Fantasy fade up on Emily Latella, former late-night commentator for the "Saturday Night Live" news. . . .

"What's all this I hear about a woman lobbyist using sex to influence legislation. I mean, it's disgraceful. What's to become of our democracy? I'm outraged! It's . . ."

"Miss Latella," Chevy Chase interrupts gently, "the woman in question question is not a real lobbyist, but a, er, good-time girl who likes to have sex with congressmen and then talk about it ."

"Oh! That's very different. . . . Never mind ."

True. That is very different. Although a "registered lobbyist," Paula Parkinson has joined the list of scandal's instant stars: Rita Jenrette, Elizabeth Ray, Judith Campbell Exner. And who could ever forget . . . what's her name . . . you know, President Harding's mistress?

Overseas there have been the likes of Christine Keeler and Mandy Rice Davies. All candidates for the "What's-become-of-them?" columns of Time and Newsweek.

Sex is as old as the species. The lever of lust has been used to influence behavior for just about as long. And women are not, by any means, the sole practitioners of the technique. (Ask any woman who has been a legislative or admistrative assistant on the Hill whether -- or, more appropriately, how many times -- she has been propositioned by a male lobbyist.)

But every once in a while, a woman becomes a cause celebre by offering sex.

Or not. In the comic hit of 400 B.C., "Lysistrata" (by Aristophanes, the Neil Simon of ancient Greece), the women of Sparta and Athens with-held sex as a means of stopping war.

The rumor -- and the Justice Department has expressed some interest in the subject -- is that Paula Parkinson exchanged sexual favors for legislative ones, which she denies. (Neither the specifics of the issue, nor the vote are of any relevance here.)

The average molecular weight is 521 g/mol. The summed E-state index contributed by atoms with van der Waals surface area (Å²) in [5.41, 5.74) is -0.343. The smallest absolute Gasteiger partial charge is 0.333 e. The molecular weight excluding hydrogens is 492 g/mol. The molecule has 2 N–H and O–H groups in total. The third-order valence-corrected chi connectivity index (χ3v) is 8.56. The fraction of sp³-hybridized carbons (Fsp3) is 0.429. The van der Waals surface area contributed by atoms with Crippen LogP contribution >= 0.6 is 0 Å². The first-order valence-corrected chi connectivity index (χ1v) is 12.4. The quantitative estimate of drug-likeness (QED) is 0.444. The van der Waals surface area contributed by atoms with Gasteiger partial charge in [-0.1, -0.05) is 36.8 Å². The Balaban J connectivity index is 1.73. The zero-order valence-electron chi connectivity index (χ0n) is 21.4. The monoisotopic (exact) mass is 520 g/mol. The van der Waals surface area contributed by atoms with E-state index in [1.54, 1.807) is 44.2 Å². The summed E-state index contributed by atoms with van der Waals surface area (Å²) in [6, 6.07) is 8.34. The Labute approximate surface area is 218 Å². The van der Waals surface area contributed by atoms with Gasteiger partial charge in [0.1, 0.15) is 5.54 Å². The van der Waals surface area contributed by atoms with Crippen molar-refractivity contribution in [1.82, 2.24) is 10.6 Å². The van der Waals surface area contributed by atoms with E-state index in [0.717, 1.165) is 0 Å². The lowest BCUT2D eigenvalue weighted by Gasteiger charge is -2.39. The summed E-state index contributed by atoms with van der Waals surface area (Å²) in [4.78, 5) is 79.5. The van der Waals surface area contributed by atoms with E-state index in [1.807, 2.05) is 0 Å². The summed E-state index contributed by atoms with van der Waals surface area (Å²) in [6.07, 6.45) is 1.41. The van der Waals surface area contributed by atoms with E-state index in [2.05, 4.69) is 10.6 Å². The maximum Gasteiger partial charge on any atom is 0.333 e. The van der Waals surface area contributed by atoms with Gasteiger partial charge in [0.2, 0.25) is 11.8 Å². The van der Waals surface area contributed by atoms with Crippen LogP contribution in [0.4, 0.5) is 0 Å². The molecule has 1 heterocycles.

What is relevant is the underlying assumption -- the unspoken sneers -- that this is the way most women lobbyists work. And that is what has a lot of us outraged.

Etymologically the word "lobbyist" derives from the time, at least 150 years ago, when men looking for favors or votes from members of Congress used to wait in the lobby outside the House Chamber, attempting to influence members as they entered or left the House floor. Thus, those who waited in the lobby were lobby-ists .

Today's lobbyists, both male and female, are generally well-educated, well-trained and well-informed individuals who organize and dispense useful information, rather than merely seek favors. Whether they win or lose a vote, they are professional in the manner and substance of what they do.

The primary function of a lobbyist -- an invaluable one in a democracy -- is to present information to decision-makers: often a congressional committee staff member, or a member's personal staff assistant. However, as an ever-increasing number of critical decisions are being made in the Executive branch and independent agencies, the decision-makers are more and more likely to be federal bureaucrats.

Knowledge and understanding of the issues -- and the ability to communicate verbally -- are the basic tools of an effective lobbyist.

As then-Sen. John F. Kennedy wrote,"Lobbyists are in many cases expert technicians and capable of explaining complex and difficult subjects in a clear, understandable fashion. . . . they are necessarily masters of their subject and, in fact, they frequently can provide useful statistics and information not otherwise available."

Rep. Tom Railsback (R-Ill.) has said, "Frankly, Paula wasn't even sure what side of the issue she was on. Lobbying isn't her strong suit."

Because the potential for scandal exists, I believe we women lobbyists are much more sensitive to the problem and make special efforts to avoid even the appearance of impropriety, sometimes to the detriment of our own social lives. And women just may be even more effective as lobbyists than men because we work harder at it. We have to.

Stereotypes exist because there are a few -- usually and unfortunately the highly visible -- who feel compelled to seek legitimate ends by less-than-legitimate means.

Sex sirens offering their bodies in exchange for favors do exist and will, in all likelihood, continue to. So long as there are men who are persuadable by factors other than the merits, they'll be around. But for every sexual opportunist, there are hundreds of capable and professional lobbyists.

Some of them even women.